Anna Wegmann and Dong Nguyen
Natural language is not only about what is said (i.e., content), but also about how it is said (i.e., linguistic style). Linguistic style and social context are highly interrelated. For example, people can accommodate their linguistic style to each other based on social power differences. Furthermore, linguistic style can influence perception, e.g., the persuasiveness of news or the success of pitches on crowdsourcing platforms. As a result, style is relevant for natural language understanding, e.g., in author profiling, abuse detection or understanding conversational interactions. Additionally, style can be important to address in natural language generation, including identity modeling in dialogue systems and style preservation in machine translation.
There are several general evaluation benchmarks for different linguistic phenomena but less emphasis has been put on linguistic style. Nevertheless, natural language processing literature shows a variety of approaches for the evaluation of style measuring methods: They have been tested on whether they group texts by the same authors together, whether they can correctly classify the style for ground truth datasets and whether ‘similar style words’ are similarly represented. However, these evaluation approaches are (i) often application-specific, (ii) rarely used to compare different style methods, (iii) usually do not control for content and (iv) often do not test for fine-grained style differences.
These shortcomings (i)-(iv) might be the result of the following challenges for the construction of style evaluation methods: 1. Style is a highly ambiguous and elusive term. We propose a modular framework where components can be removed or added to fit an application or specific understanding of style. 2. Variation in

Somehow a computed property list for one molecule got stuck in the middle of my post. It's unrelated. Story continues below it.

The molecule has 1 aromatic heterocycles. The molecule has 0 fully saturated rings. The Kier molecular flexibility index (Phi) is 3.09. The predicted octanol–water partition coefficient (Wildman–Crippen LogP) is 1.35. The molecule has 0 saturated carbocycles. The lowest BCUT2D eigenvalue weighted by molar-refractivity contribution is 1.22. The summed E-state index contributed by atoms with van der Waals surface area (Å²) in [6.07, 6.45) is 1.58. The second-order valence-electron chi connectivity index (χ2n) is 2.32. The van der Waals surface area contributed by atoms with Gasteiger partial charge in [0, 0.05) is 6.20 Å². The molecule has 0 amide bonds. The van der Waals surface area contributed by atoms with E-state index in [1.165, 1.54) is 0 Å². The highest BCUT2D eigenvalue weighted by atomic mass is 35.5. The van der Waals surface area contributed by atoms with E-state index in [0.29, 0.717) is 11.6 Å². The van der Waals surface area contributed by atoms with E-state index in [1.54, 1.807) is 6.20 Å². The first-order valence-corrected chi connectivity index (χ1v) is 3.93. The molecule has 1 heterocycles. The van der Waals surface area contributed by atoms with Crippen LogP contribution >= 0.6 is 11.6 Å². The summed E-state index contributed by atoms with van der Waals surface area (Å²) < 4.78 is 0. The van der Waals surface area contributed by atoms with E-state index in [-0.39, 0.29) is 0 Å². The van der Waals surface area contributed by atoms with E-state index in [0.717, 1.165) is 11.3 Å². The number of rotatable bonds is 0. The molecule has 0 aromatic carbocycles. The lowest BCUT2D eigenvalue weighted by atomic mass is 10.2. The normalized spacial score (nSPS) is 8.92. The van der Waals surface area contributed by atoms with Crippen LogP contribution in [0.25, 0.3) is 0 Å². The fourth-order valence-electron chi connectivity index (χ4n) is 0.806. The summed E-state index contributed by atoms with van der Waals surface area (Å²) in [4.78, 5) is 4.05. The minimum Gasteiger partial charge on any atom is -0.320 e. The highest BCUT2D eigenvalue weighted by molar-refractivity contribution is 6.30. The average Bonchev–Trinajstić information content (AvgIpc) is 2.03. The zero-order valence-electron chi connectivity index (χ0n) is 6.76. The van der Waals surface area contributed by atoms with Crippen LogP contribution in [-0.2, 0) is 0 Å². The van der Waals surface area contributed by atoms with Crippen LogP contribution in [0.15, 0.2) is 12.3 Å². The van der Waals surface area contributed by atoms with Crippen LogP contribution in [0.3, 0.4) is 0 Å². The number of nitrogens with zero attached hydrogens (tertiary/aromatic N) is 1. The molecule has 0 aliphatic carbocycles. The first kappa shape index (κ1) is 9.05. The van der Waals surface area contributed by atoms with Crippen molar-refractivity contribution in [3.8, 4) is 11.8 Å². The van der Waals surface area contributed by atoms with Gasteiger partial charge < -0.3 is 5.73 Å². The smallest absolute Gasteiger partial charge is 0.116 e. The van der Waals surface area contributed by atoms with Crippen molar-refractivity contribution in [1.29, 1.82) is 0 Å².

style can be very small. Our proposed evaluation framework can be used to test for fine-grained style differences. 3. Style is hard to disentangle from content as the two are often correlated. For example, people might speak more formally in a job interview than in a bar with friends. Thus, language models and methods might pick up on spurious content correlations in a benchmark that does not control for content.
To this end, we propose the modular, fine-grained and content-controlled similarity-based STyle EvaLuation framework (STEL). Our STEL framework demonstrates two general dimensions of style (formal/informal and simple/complex) as well as two specific characteristics of style (contraction and number substitution). By design, the STEL characteristics tasks are easier to solve than the STEL dimension tasks. STEL contains 815 task instances per dimension and 100 task instances per characteristic. Any method that can calculate a similarity between two sentences can be evaluated: (1) Methods that calculate similarity values directly (e.g., edit distance or cross-encoders) and (2) vector representations of a sentence by using a similarity measure between them (e.g., cosine similarity). This similarity-based setup also simplifies task extension (c.f. modularity). We find that the RoBERTa base model outperforms simple versions of commonly used style measuring approaches like LIWC, punctuation frequency or character 3-grams. We invite the addition of complementary tasks and hope that this framework will facilitate the development of improved style-sensitive models and methods.